Neuroendocrine Cancer- Symptoms, Causes, and Treatment

Neuroendocrine tumors are a kind of cancer that starts in specific cells known as neuroendocrine cells. They grow in the neuroendocrine system’s protoplasm, whose main task is producing and leaving hormones in the blood. Cancer or tumor usually develops over several years, and various patients might not feel symptoms until cancer has already transmitted to different body parts. But nothing to worry about as various neuroendocrine cancer treatments are available today. 

The causes of neuroendocrine cancer are still not completely understood. However, some pre-existing situations, such as MEN (multiple endocrine neoplasia) type 1 and neurofibromatosis type 1, may raise your risk of producing neuroendocrine cancer. In addition, the age of over 60 is also a risk factor for this type of cancer. 

What are the Symptoms of Neuroendocrine Cancer? 

The neuroendocrine cancer symptoms vary based on their position in the body. A tumor in the digestive tract, known as a gastrointestinal tumor, may create stomach pain, stiffness, or diarrhea. In contrast, a lung tumor may be present with a respiratory or constant cough. Neuroendocrine tumors can lead to signs such as differences in bowel nature, breath shortness, appetite loss, and weight loss. Some neuroendocrine cancers result in a diversely huge sum of hormones being discharged into the blood. This can point out problems like flushing, diarrhea, cramps, reduced blood sugar, and heart complications. 

Neuroendocrine tumors are generally identified with blood tests, biopsy, and scans like ultrasound, CT (computerized tomography), or MRI (magnetic resonance imaging). The most appropriate treatment relies on individual conditions like the place of the NET, what the stage is, and the patient’s complete health. Usually, if diagnosed early, the tumor may be removed via surgery, decreasing the symptoms and making the situation better. Additionally, patients may be given medicines such as lanreotide and octreotide, which prevents the body from developing excessive hormones and reduces the growth of the disease.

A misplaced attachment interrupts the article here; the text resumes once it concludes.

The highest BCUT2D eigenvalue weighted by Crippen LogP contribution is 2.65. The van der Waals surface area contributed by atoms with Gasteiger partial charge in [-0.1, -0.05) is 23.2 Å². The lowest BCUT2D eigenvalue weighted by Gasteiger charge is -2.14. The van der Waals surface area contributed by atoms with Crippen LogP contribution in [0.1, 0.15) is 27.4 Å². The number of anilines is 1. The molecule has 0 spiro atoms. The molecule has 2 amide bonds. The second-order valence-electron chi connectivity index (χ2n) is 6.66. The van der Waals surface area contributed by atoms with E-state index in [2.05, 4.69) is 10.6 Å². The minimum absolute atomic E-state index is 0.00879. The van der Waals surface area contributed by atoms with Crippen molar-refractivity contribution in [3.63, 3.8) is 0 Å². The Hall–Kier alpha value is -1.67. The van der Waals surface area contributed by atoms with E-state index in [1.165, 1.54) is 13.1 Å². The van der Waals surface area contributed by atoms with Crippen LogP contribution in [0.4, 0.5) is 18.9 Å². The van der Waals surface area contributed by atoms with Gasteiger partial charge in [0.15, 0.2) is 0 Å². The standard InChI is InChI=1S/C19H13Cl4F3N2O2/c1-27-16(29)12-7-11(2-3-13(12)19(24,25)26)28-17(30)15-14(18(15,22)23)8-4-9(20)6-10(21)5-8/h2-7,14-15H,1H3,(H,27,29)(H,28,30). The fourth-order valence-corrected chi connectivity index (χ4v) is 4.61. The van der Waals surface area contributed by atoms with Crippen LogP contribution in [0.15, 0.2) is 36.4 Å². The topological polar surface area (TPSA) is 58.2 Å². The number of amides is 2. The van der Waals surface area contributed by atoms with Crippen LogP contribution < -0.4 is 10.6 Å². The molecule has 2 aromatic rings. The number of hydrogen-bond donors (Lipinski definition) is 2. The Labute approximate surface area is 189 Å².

Different Causes of Neuroendocrine Cancer or Tumors 

There is no specific cause or particular risk linked to neuroendocrine tumors. There are still factors that may increase an individual’s risk of producing a tumor, including: 

Genetic Syndromes: MEN1 or multiple endocrine neoplasia type 1 is a genetic situation connected with definite neuroendocrine tumors, such as GI tract tumors and pancreatic tumors. Genetic situations linked to tumors are neurofibromatosis type 1, Von Hippel-Lindau syndrome, MEN2 (multiple endocrine neoplasia type 2), and tuberous sclerosis complex. 

Alternative Medical Conditions: Some diseases can put individuals at higher risk of producing particular neuroendocrine tumors. People with illnesses that harm the stomach and lessen acid development are at a higher risk of having neuroendocrine cancer or tumor of the stomach. 

Diagnosis of Neuroendocrine Cancer or Tumors 

Many neuroendocrine tumors are formed suddenly when individuals go for testing for reasons not related to the tumor. As these tumors can be seen in various locations of the body, identifying them needs a different approach based on the tumor type, location, even if it makes excessive hormones, how intrusive it is, and whether it has been transmitted to various body parts. 

The diagnostic tests that can be employed to check tumors of neuroendocrine are: 

  • Lab testing or cytopathology 
  • Endoscopic ultrasound, biopsy 
  • ERCP or Endoscopic retrograde cholangiopancreatography 
  • CT scan 
  • CT angiography 
  • MRI or (Magnetic resonance imaging) 
  • Nuclear medicine imaging 
  • Laparoscopy 
  • Genetic examination and counseling 

Treatment for Neuroendocrine Cancer 

Neuroendocrine cancer treatment options are: 

  • Immunotherapy: This treatment uses the drug interferon, which assists in stimulating the immune system. 
  • Surgery: Invasive processes using laparotomy or laparoscopy are to remove the whole tumor or decrease its mass. For last-stage disease, mesenteric resections for narrow bowel tumors and cytoreductive incision may be suggested. 
  • Chemotherapy: These drugs are made to inhibit the development of cancer cells from damaging them. 
  • Targeted therapy: These drugs attack substantial parts of the cancer cell or its surroundings that may be liable for the growth of the tumor. 
  • PRPT or peptide receptor radionuclide therapy: PRRT mixes a cell-targeting protein with a radionuclide, injected intravenously to give a high radiation dose to the tumors. 
  • Interventional radiology: This area of medicine employs both needle and catheter-based treatments. 


If you think you may have signs of neuroendocrine cancer, it is best to ask an expert. Stay connected with the specialists from the Cancer Healer Center for a qualified assessment and get the best neuroendocrine cancer treatment for your condition.

Adrianna Tori

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